My Grandmother's Plum Jam Recipe
My nana has been making plum jam for my family for as long as I can remember, and to this day, it remains my favourite jam above all others. I asked her for the recipe not long ago, so she wrote it out and sent it to me in the post. I was surprised at how simple it was, but also how delicious it remains. I made several jars and handed them out to friends and family for their feedback. I have received glowing compliments all round (and a suggestion that I make jam on a weekly basis), so it must be good!
The colour of the jam depends on the type of plums that you use. My recommendation is to get hold of some British Victoria plums where possible. They are slightly egg-shaped and have yellow flesh with red or mottled skin. Below this recipe, I have included advice on sterilising jars and some other useful tips you might find useful. Enjoy!
- 1 1/2 kilograms plums
- 1 1/2 kilograms granulated sugar
- 250 millilitres water
- Wash the plums. Halve them, then remove the stalks and stones.
- Put the plums into a large-capacity pot with the water. (Try to avoid aluminium pots where possible. Aluminium coated in Teflon should be fine.)
- Cook slowly until all of the fruit has broken down into a paste-like consistency. The time for this will vary depending on how ripe and firm your plums are (expect between 20–40 minutes).
- Add the sugar and stir over low heat until the sugar has dissolved completely.
- Bring it to a boil, then boil rapidly.
- After 10 minutes, test for set. Do this by placing a plate in the freezer before starting. When you're ready for the test, take the plate out of the freezer and take the jam off the hob. Use a spoon to blob a little bit of jam onto the plate. Wait a few seconds and push it with your finger. If the jam is sticky and forms a skin, it is set. If it is runny, return the pan to the heat for another 5 minutes and test again.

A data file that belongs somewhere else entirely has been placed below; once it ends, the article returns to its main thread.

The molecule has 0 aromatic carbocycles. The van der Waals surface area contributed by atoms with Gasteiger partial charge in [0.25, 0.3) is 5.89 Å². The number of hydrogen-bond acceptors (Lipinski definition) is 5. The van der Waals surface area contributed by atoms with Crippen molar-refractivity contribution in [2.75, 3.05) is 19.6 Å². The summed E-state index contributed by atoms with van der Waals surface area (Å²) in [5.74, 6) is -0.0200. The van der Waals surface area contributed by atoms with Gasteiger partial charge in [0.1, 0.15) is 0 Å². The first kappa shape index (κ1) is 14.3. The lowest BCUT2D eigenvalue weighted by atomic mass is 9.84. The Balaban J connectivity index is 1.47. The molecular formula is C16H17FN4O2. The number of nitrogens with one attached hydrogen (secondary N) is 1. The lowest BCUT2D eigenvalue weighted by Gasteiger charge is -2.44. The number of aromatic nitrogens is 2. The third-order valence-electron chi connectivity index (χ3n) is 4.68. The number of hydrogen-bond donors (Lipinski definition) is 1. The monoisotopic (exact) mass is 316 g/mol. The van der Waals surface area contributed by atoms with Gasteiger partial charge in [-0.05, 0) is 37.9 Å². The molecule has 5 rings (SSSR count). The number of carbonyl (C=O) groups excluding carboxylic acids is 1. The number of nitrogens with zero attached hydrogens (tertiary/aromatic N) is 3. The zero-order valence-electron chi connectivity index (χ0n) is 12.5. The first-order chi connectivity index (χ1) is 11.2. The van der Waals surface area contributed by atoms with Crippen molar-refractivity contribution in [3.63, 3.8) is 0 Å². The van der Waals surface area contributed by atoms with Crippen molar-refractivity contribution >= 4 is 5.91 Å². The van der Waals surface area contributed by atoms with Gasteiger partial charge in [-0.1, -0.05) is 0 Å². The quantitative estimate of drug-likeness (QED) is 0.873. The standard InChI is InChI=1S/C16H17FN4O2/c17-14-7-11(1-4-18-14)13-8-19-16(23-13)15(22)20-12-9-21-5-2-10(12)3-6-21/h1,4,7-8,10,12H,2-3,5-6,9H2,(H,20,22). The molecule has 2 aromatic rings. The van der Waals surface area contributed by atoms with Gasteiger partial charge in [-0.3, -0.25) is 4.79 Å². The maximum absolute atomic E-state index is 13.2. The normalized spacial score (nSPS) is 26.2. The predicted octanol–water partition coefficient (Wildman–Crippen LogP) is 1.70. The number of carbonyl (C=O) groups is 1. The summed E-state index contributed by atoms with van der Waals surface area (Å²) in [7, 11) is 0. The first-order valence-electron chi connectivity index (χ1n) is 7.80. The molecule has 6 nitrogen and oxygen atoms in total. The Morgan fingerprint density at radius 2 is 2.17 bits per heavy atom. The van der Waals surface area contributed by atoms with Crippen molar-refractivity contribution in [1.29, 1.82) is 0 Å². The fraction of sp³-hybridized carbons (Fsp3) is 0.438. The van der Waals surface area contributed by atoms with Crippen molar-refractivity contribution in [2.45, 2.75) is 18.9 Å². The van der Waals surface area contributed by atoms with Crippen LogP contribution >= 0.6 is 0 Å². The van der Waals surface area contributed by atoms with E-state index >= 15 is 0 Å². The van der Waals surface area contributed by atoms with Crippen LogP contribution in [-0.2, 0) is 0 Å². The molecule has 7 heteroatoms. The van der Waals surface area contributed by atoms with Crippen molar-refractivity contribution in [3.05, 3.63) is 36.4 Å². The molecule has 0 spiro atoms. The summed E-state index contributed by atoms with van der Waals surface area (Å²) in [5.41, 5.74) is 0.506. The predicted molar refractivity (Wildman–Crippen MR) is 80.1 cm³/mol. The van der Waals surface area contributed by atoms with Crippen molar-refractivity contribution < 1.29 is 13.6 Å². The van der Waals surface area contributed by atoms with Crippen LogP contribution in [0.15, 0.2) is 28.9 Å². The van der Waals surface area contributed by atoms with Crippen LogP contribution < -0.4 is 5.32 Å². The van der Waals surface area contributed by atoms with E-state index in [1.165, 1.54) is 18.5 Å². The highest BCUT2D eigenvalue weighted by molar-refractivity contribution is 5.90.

- Take the jam off the heat and use a wide-mouth funnel to pour your jam into sterilised jars (while the jars are still warm to eliminate the chances of the glass cracking).
- Fill the jars almost up to the brim, seal with lids immediately and turn upside down for an hour (or until cool).
- Sealed jars may be stored at room temperature. Once you open a jar, however, it should be stored in the fridge.
Sterilising Jars and Extra Tips
It is very important to sterilise your jam jars before use. This ensures that your jam stays fresh for as long as possible. Here's what I do:
- First, I sterilise my jam jars by washing them (and their lids) in very hot soapy water, then rinsing with boiling water.
- I then place them upside-down on a clean baking sheet (covered in greaseproof paper) and put them in a preheated oven at 120 °C (250 °F). The jars stay in the oven like that until I am ready to put the jam into them.
- I then take out the jars one by one (wearing oven gloves) as I need them and fill them up.
- I use oven gloves to put the lid on the jar as soon as it is full and then place it upside down on a towel, before taking out the next jar.
The jars I use are very reliable, and I love the twist lids. I've even been told that they look professional enough to sell, so I recommend them. I don't have a wide-mouthed funnel, so instead, I use a milk jug with the bottom cut off. I invert it over the jar, holding on to the handle, and pour into the missing 'bottom', the jam then comes out of the mouth of the jug into the jars.
I also find it very helpful to put down a towel throughout this process for any little stray blobs. Then I can throw it in the wash and avoid spending time scrubbing at my countertops. If you have any of your own jam-making tips please do share them below! If you try this recipe, comment and let me know how it goes! Thank you for reading.
I Use These Jars and I Love Them
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